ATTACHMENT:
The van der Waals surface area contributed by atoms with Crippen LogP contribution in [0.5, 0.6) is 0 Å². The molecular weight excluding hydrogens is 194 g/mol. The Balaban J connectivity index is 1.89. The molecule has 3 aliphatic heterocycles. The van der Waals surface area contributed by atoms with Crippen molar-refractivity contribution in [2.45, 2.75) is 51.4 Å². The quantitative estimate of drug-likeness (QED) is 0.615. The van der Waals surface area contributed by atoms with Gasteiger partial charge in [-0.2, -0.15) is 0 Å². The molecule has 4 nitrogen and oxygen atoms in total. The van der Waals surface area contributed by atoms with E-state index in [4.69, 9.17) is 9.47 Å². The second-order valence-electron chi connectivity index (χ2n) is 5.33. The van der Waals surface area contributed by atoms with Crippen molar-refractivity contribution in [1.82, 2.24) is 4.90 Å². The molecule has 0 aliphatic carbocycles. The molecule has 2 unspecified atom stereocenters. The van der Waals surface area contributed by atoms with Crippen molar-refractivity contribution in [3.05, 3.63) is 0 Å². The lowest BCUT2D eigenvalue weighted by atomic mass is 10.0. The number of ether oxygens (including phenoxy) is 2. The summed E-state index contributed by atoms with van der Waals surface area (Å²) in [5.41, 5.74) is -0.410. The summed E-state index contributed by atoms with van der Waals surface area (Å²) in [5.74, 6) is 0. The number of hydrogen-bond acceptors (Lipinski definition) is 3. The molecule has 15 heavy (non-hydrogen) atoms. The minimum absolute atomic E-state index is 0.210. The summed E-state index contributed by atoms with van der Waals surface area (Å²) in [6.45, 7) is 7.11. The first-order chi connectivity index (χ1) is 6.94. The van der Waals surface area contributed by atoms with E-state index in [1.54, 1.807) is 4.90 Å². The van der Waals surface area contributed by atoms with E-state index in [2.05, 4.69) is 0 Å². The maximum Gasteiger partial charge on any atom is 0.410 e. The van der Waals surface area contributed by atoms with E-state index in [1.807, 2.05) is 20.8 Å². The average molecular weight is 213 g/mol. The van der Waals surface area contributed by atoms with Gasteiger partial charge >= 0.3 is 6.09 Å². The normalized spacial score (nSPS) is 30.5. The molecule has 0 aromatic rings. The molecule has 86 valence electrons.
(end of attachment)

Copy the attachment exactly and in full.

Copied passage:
The van der Waals surface area contributed by atoms with Crippen LogP contribution in [0.5, 0.6) is 0 Å². The molecular weight excluding hydrogens is 194 g/mol. The Balaban J connectivity index is 1.89. The molecule has 3 aliphatic heterocycles. The van der Waals surface area contributed by atoms with Crippen molar-refractivity contribution in [2.45, 2.75) is 51.4 Å². The quantitative estimate of drug-likeness (QED) is 0.615. The van der Waals surface area contributed by atoms with Gasteiger partial charge in [-0.2, -0.15) is 0 Å². The molecule has 4 nitrogen and oxygen atoms in total. The van der Waals surface area contributed by atoms with E-state index in [4.69, 9.17) is 9.47 Å². The second-order valence-electron chi connectivity index (χ2n) is 5.33. The van der Waals surface area contributed by atoms with Crippen molar-refractivity contribution in [1.82, 2.24) is 4.90 Å². The molecule has 0 aliphatic carbocycles. The molecule has 2 unspecified atom stereocenters. The van der Waals surface area contributed by atoms with Crippen molar-refractivity contribution in [3.05, 3.63) is 0 Å². The lowest BCUT2D eigenvalue weighted by atomic mass is 10.0. The number of ether oxygens (including phenoxy) is 2. The summed E-state index contributed by atoms with van der Waals surface area (Å²) in [5.41, 5.74) is -0.410. The summed E-state index contributed by atoms with van der Waals surface area (Å²) in [5.74, 6) is 0. The number of hydrogen-bond acceptors (Lipinski definition) is 3. The molecule has 15 heavy (non-hydrogen) atoms. The minimum absolute atomic E-state index is 0.210. The summed E-state index contributed by atoms with van der Waals surface area (Å²) in [6.45, 7) is 7.11. The first-order chi connectivity index (χ1) is 6.94. The van der Waals surface area contributed by atoms with E-state index in [1.54, 1.807) is 4.90 Å². The van der Waals surface area contributed by atoms with E-state index in [2.05, 4.69) is 0 Å². The maximum Gasteiger partial charge on any atom is 0.410 e. The van der Waals surface area contributed by atoms with E-state index in [1.807, 2.05) is 20.8 Å². The average molecular weight is 213 g/mol. The van der Waals surface area contributed by atoms with Gasteiger partial charge >= 0.3 is 6.09 Å². The normalized spacial score (nSPS) is 30.5. The molecule has 0 aromatic rings. The molecule has 86 valence electrons.